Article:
Alternatively, if furlough is not an option, and the employee has at least a years’ service, then the employee can request a period of unpaid Parental Leave. All employees with the requisite one years’ service are entitled to take up to four weeks’ unpaid leave per year, up to a maximum of 18 weeks for each child, up the child’s 18th birthday. A period of unpaid leave can also be authorised at the employer’s discretion if the employee has less than one year’s service.

Can I force shielding employees to return to work?

The Government has now revised its advice in respect of individuals who are extremely vulnerable and have been previously been advised to stay home and shield until 30th June. This category consists of those individuals who would be most at risk of severe illness or death from Coronavirus – i.e. those with compromised immune systems, and those suffering from severe asthma or respiratory conditions.
Whereas these people were previously advised to stay at home, the guidance now states that these people can leave the home if they choose, so long as they are able to maintain strict social distancing. However, they should still stay home as much as possible, and keep visits outside to the minimum.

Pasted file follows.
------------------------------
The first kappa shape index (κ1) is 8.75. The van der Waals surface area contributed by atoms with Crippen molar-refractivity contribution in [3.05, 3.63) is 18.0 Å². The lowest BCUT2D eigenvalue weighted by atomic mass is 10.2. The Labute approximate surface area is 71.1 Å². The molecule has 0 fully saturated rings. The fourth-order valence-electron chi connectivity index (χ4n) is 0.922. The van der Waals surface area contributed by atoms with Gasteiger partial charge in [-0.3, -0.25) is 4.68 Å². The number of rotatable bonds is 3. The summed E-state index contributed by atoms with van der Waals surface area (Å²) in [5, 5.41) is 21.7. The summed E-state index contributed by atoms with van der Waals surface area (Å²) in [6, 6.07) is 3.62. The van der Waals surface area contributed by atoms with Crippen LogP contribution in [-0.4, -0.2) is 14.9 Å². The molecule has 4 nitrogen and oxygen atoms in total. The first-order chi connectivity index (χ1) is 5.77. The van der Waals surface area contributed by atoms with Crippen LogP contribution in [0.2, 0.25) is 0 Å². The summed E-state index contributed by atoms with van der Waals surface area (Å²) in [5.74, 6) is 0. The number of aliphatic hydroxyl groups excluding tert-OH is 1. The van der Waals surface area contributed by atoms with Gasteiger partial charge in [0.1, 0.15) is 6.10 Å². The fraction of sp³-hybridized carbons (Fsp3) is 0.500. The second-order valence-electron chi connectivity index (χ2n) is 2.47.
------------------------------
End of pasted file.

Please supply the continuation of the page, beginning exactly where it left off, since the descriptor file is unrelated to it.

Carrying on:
Regardless of Government guidance, requiring a worker who is a greater risk of serious illness return to work may constitute a breach of the employer’s duty to protect an employee’s health and safety, and could give rise to the employee resigning and bring a claim of constructive unfair dismissal.
HMRC have not yet updated their guidance in respect of whether those individuals who were previously advised to shield will continue to be eligible for the Coronavirus Job Retention scheme. However, the Government guidance on Shielding confirms that clinically extremely vulnerable employees will still be eligible for the CJRS. Therefore, we would recommend that those employees in the clinically extremely vulnerable category be allowed to remain on furlough.

Key Actions for Employers

  • In summary, before taking steps to recall employees back to work, employers should ensure that they have conducted a thorough risk assessment of the workplace.
  • Put measures in place to ensure that employees have the appropriate PPE, and can maintain social distancing at all times.
  • Employers should also consider the reasons for any refusal carefully and seek advice from Wirehouse before initiating disciplinary action.

For HR advice and support surrounding employee issues and COVID-19 contact our Employment Law consultants today. If you have any questions regarding safety measures, PPE or social distancing measures in the workplace, our Health and Safety colleagues can provide practical guidance for your business.